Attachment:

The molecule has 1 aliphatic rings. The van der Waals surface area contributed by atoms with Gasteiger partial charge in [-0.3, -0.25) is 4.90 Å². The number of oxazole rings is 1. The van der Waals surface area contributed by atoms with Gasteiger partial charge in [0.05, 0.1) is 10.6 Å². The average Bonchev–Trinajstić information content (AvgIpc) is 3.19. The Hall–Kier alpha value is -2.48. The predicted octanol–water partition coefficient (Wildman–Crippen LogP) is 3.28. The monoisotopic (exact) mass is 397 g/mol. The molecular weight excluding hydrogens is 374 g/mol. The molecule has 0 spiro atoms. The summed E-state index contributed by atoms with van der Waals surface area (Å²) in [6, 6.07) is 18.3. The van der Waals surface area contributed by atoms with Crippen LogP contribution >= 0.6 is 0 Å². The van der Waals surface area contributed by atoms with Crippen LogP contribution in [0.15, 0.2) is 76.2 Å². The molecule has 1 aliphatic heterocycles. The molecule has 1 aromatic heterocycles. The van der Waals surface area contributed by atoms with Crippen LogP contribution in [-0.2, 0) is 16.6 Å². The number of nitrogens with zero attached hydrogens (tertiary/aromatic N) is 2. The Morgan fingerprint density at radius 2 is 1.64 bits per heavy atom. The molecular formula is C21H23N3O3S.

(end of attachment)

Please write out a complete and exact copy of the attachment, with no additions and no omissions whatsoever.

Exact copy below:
The molecule has 1 aliphatic rings. The van der Waals surface area contributed by atoms with Gasteiger partial charge in [-0.3, -0.25) is 4.90 Å². The number of oxazole rings is 1. The van der Waals surface area contributed by atoms with Gasteiger partial charge in [0.05, 0.1) is 10.6 Å². The average Bonchev–Trinajstić information content (AvgIpc) is 3.19. The Hall–Kier alpha value is -2.48. The predicted octanol–water partition coefficient (Wildman–Crippen LogP) is 3.28. The monoisotopic (exact) mass is 397 g/mol. The molecular weight excluding hydrogens is 374 g/mol. The molecule has 0 spiro atoms. The summed E-state index contributed by atoms with van der Waals surface area (Å²) in [6, 6.07) is 18.3. The van der Waals surface area contributed by atoms with Crippen LogP contribution >= 0.6 is 0 Å². The van der Waals surface area contributed by atoms with Crippen LogP contribution in [0.15, 0.2) is 76.2 Å². The molecule has 1 aliphatic heterocycles. The molecule has 1 aromatic heterocycles. The van der Waals surface area contributed by atoms with Crippen LogP contribution in [-0.2, 0) is 16.6 Å². The number of nitrogens with zero attached hydrogens (tertiary/aromatic N) is 2. The Morgan fingerprint density at radius 2 is 1.64 bits per heavy atom. The molecular formula is C21H23N3O3S.